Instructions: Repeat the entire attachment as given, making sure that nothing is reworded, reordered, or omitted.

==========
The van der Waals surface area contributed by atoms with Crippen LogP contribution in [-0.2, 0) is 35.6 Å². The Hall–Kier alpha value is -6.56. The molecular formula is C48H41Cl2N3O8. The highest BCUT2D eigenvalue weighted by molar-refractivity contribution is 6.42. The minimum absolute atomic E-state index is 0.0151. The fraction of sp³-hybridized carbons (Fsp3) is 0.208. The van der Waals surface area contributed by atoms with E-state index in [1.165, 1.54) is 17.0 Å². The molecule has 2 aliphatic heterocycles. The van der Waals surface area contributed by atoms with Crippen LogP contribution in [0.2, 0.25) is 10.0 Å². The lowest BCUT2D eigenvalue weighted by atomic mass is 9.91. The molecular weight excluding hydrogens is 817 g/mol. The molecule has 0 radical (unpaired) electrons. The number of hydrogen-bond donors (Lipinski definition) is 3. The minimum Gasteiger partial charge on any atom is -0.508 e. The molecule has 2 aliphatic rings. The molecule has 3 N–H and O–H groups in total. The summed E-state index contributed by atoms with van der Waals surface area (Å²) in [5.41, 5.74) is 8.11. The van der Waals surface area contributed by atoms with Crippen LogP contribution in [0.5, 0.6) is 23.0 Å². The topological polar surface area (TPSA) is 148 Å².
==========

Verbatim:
The van der Waals surface area contributed by atoms with Crippen LogP contribution in [-0.2, 0) is 35.6 Å². The Hall–Kier alpha value is -6.56. The molecular formula is C48H41Cl2N3O8. The highest BCUT2D eigenvalue weighted by molar-refractivity contribution is 6.42. The minimum absolute atomic E-state index is 0.0151. The fraction of sp³-hybridized carbons (Fsp3) is 0.208. The van der Waals surface area contributed by atoms with E-state index in [1.165, 1.54) is 17.0 Å². The molecule has 2 aliphatic heterocycles. The van der Waals surface area contributed by atoms with Crippen LogP contribution in [0.2, 0.25) is 10.0 Å². The lowest BCUT2D eigenvalue weighted by atomic mass is 9.91. The molecular weight excluding hydrogens is 817 g/mol. The molecule has 0 radical (unpaired) electrons. The number of hydrogen-bond donors (Lipinski definition) is 3. The minimum Gasteiger partial charge on any atom is -0.508 e. The molecule has 2 aliphatic rings. The molecule has 3 N–H and O–H groups in total. The summed E-state index contributed by atoms with van der Waals surface area (Å²) in [5.41, 5.74) is 8.11. The van der Waals surface area contributed by atoms with Crippen LogP contribution in [0.5, 0.6) is 23.0 Å². The topological polar surface area (TPSA) is 148 Å².